A US federal judge said Facebook Inc must face a nationwide class-action lawsuit seeking to force the social media company to provide refunds when children spend their parents’ money on its website without permission.I’m tempted to say ‘Only in the land of fruits and nuts…’ (California) but honestly, can you really not see this happening here too?
The April 2012 lawsuit said Facebook let children use their parents’ credit and debit cards to buy the virtual currency Facebook Credits…Wrong! The parents let their children use them, or in some cases, didn’t safeguard their cards and had them stolen by their precious little cherubs.
The lawsuit was brought by two children and their parents.
One child said his mother let him spend $20 on her credit card toward the game “Ninja Saga,” but was later charged several hundred dollars for purchases he thought he made with “virtual, in-game currency.”I’ll try that in Ladbrokes, shall I? “Wait, you don’t understand, I thought I was putting my life savings on a winner, not the one that fell at the first fence!”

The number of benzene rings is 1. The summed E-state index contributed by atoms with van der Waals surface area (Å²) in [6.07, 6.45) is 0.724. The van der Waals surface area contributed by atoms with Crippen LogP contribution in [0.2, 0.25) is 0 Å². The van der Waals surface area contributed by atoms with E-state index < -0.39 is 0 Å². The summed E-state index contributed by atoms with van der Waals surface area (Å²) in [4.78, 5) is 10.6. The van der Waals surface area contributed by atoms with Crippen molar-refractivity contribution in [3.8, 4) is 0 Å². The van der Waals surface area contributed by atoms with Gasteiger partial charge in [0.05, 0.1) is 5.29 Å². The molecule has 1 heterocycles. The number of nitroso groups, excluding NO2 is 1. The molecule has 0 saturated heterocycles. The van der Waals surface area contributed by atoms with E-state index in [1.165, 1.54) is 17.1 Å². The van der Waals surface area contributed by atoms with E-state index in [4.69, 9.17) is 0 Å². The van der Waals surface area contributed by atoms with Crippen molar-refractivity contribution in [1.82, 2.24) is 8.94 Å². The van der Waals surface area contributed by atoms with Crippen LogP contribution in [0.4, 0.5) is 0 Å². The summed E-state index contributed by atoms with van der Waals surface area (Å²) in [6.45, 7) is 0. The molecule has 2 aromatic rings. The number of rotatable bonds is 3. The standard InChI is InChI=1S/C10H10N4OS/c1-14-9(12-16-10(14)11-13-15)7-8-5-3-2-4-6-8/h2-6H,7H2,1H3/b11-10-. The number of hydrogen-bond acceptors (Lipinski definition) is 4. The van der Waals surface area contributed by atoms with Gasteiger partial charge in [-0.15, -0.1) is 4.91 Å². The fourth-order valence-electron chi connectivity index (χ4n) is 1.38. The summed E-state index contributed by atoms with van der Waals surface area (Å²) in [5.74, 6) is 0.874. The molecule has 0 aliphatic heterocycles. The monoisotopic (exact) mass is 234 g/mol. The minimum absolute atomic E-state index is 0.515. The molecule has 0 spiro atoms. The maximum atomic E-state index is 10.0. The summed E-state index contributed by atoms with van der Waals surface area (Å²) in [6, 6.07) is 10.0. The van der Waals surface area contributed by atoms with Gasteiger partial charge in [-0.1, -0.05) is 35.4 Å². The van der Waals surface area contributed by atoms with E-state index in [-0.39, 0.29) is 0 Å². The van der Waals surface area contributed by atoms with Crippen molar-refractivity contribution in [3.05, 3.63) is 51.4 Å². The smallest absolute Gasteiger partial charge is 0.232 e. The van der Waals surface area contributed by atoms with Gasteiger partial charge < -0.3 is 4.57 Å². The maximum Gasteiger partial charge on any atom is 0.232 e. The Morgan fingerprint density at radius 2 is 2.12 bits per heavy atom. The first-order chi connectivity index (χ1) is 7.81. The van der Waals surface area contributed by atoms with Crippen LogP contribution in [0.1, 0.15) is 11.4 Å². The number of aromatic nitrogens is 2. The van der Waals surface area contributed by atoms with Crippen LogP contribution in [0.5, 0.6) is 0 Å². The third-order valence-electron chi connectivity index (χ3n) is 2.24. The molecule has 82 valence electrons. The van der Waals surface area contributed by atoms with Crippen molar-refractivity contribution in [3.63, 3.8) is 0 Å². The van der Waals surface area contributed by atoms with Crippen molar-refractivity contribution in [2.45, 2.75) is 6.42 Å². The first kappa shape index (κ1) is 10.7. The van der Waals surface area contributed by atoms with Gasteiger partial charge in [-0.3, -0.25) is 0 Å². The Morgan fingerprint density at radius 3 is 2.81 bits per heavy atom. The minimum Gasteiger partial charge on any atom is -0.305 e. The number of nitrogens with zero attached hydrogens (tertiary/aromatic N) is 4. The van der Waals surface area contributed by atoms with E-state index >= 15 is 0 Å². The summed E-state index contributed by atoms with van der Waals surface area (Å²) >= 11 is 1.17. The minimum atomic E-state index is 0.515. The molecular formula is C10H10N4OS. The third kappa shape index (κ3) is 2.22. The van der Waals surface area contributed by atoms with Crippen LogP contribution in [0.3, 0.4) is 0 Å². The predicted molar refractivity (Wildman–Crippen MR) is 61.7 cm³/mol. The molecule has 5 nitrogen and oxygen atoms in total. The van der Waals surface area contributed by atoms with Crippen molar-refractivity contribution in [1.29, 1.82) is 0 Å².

The other said he took a debit card from his parents without permission and spent $1,059.And…that’s hardly the fault of Facebook, is it?
Declare your child a thief, get the US equivalent of a crime number and then the bank might refund you. But don’t seek to blame a third party for your carelessness or the disobedience of your offspring.
I have little hope that this will be thrown out by an increasingly risk-averse US government. So remember, in a year’s time, when you are struggling to navigate the labyrinthine systems set up to purchase something online (which used to be a simple ‘sign in and click’ process), the reason you are having to jump through all those hoops is because some people are hopeless parents, and have persuaded the State that somehow, that’s not their fault.
The credit/debit card providers should just say "No" to any claims where parental laxity has enabled a child to use an adult's card.
That'll stop it tout suite methinks.
I don't normally side with parents in these cases but a lot of these sites seem to work on the assumption that kids will be using their parents cards. It's often a case of buying a kid an app then the card being on file for future purchases. It wouldn't seem that difficult to use a 'verified by visa' type password for each individual transaction to make sure a parent had to authorise each purchase.
"The credit/debit card providers should just say "No" .."
They should. But sadly, they often do give in when a parent has a strop in the pages of a local newspaper.
Thus making a rod for their own backs.
"It's often a case of buying a kid an app then the card being on file for future purchases."
Every single game I've played makes it quite clear you are buying things with real money, with a 'Are you sure you want to purchase XXX with £££..?' notification.
How about parents teach their kids to read?
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